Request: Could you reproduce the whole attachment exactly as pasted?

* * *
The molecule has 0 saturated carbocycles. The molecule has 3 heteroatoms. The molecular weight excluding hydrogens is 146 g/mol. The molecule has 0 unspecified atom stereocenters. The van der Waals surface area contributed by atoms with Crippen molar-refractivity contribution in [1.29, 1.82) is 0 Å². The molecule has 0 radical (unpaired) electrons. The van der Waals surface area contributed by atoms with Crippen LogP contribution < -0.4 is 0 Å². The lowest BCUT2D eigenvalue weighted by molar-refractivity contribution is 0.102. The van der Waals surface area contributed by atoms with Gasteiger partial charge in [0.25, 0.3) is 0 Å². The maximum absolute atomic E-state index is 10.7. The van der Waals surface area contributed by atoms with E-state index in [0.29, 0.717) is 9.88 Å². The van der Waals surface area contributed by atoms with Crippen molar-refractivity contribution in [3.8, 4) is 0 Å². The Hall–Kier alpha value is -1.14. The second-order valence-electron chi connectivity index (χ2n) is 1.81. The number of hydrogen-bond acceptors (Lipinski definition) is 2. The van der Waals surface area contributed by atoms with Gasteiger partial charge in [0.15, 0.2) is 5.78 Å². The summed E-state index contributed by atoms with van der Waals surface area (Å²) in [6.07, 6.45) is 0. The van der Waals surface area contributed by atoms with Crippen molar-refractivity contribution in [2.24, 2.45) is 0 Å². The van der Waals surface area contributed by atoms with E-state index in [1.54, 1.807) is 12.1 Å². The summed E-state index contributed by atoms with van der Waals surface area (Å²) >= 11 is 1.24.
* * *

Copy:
The molecule has 0 saturated carbocycles. The molecule has 3 heteroatoms. The molecular weight excluding hydrogens is 146 g/mol. The molecule has 0 unspecified atom stereocenters. The van der Waals surface area contributed by atoms with Crippen molar-refractivity contribution in [1.29, 1.82) is 0 Å². The molecule has 0 radical (unpaired) electrons. The van der Waals surface area contributed by atoms with Crippen LogP contribution < -0.4 is 0 Å². The lowest BCUT2D eigenvalue weighted by molar-refractivity contribution is 0.102. The van der Waals surface area contributed by atoms with Gasteiger partial charge in [0.25, 0.3) is 0 Å². The maximum absolute atomic E-state index is 10.7. The van der Waals surface area contributed by atoms with E-state index in [0.29, 0.717) is 9.88 Å². The van der Waals surface area contributed by atoms with Crippen molar-refractivity contribution in [3.8, 4) is 0 Å². The Hall–Kier alpha value is -1.14. The second-order valence-electron chi connectivity index (χ2n) is 1.81. The number of hydrogen-bond acceptors (Lipinski definition) is 2. The van der Waals surface area contributed by atoms with Gasteiger partial charge in [0.15, 0.2) is 5.78 Å². The summed E-state index contributed by atoms with van der Waals surface area (Å²) in [6.07, 6.45) is 0. The van der Waals surface area contributed by atoms with Crippen molar-refractivity contribution in [2.24, 2.45) is 0 Å². The van der Waals surface area contributed by atoms with E-state index in [1.54, 1.807) is 12.1 Å². The summed E-state index contributed by atoms with van der Waals surface area (Å²) >= 11 is 1.24.